• Far too many patients are still on aspirin alone, rather than an oral anticoagulant to reduce their individual risk of AF-related stroke. Healthcare professionals need more training and support on how to have a responsible conversation about aspirin with their patients with AF, to ensure their patients understand aspirin alone is no longer considered to be appropriate for the prevention of AF-related stroke.
                    • Whilst we recognise that some AF patients may be taking aspirin for other health conditions, many are likely to have been prescribed aspirin solely for AF-related stroke prevention).

                    ALL INDIVIDUALS INVOLVED IN SERVICE PLANNING

                    WHEN PLANNING AND MANAGING AF-RELATED PREVENTION SERVICES, I WILL…

                    Improve pathways of care to optimise local management of AF-related stroke prevention

                      • There is variation across the country in some GPs’ experience of anticoagulation for AF-related stroke prevention.
                      • It could be helpful for some GPs to have support from secondary care stroke specialists in managing AF-related stroke prevention. For example, some areas could look at providing a dedicated phone line for GPs to ask secondary care clinicians questions about anticoagulation for AF-related stroke prevention.
                      • There also needs to be far more joined up and integrated patient pathways between primary and secondary care, especially once a patient has had an AF-related stroke and has been discharged back into the community.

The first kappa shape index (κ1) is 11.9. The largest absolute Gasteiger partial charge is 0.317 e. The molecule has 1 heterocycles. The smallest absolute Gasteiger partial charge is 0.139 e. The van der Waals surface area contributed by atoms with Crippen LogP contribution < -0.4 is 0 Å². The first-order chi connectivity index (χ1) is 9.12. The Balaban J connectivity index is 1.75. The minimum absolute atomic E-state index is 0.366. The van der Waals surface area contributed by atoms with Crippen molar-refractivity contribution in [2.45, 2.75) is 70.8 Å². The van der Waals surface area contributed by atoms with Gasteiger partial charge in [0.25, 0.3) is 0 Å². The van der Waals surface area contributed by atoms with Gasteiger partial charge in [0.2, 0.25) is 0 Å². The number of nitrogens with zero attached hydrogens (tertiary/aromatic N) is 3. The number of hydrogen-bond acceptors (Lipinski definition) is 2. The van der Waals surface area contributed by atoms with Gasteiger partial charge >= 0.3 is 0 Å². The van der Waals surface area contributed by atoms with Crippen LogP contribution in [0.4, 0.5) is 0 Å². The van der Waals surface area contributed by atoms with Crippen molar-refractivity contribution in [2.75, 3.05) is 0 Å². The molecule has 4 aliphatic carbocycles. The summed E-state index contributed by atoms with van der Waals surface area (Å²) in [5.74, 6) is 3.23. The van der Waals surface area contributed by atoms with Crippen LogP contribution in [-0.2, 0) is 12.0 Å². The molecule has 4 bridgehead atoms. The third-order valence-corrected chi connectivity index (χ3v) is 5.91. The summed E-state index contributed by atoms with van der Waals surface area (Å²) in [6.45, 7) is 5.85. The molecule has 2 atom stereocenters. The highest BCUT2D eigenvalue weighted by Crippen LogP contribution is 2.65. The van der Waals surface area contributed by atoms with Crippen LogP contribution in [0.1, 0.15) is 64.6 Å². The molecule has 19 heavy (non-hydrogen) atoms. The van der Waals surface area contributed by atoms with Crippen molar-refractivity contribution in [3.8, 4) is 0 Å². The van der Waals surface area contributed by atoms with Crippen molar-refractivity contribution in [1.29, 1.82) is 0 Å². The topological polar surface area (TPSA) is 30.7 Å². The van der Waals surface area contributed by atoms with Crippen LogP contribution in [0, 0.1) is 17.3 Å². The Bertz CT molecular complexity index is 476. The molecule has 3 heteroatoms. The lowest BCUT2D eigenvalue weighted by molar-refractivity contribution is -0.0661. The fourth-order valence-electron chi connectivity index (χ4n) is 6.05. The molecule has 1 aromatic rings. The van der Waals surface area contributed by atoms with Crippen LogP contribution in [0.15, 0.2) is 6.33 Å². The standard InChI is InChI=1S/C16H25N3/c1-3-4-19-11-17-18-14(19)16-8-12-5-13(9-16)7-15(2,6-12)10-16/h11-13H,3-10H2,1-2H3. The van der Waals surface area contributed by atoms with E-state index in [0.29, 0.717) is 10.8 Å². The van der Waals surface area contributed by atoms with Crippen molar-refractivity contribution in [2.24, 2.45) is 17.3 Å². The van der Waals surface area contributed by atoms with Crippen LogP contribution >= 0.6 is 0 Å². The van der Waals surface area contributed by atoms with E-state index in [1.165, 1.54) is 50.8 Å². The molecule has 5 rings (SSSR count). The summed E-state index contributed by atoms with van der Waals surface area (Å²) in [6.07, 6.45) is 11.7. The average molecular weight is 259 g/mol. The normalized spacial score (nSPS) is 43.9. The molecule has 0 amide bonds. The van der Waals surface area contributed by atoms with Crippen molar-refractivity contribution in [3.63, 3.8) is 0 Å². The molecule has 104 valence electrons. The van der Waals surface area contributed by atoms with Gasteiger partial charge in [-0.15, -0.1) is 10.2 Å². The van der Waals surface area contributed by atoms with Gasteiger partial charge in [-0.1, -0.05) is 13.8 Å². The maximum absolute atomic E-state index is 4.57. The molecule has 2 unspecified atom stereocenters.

Ensure that incident reviews are conducted on any potentially avoidable AF-related strokes that occur

                      • Should an AF-related stroke take place, this should be followed back through the health system via root cause analysis to identify whether this was potentially avoidable (i.e. was the patient receiving appropriate anticoagulation and being supported to manage their AF and risk of AF-related stroke?).
                      • All healthcare professionals involved in the individual’s care should be made aware of the review’s findings.

                    Communicate to CCGs and individual GP practices how their performance compares locally and nationally

                      • Local performance data (that are readily accessible from the annual Quality Outcomes Framework database) should be made publicly available to help hold NHS organisations to account but also to help them to understand how they are performing and the areas in which they could improve. CCGs will need to proactively offer support to under-performing practices.
                      • It is also unacceptable that patients with AF should experience long waiting times for appointments with anticoagulation clinics and therefore delayed initiation onto treatment, particularly when newer treatments available for certain types of AF can be initiated by GPs immediately

                    Showcase and learn from best practice to support peer to peer learning

                      • Across England, there are fantastic examples of local activity which are improving patient outcomes but these are not always shared more widely within the region or nationally.
                      • One example of where best practice case studies have been shared is the 2015 Healthcare Pioneers report, developed by the AF Association and the All-Party Parliamentary Group on Atrial Fibrillation (APGAF), which identifies best practice across England and Wales in the diagnosis, treatment and care of patients with AF.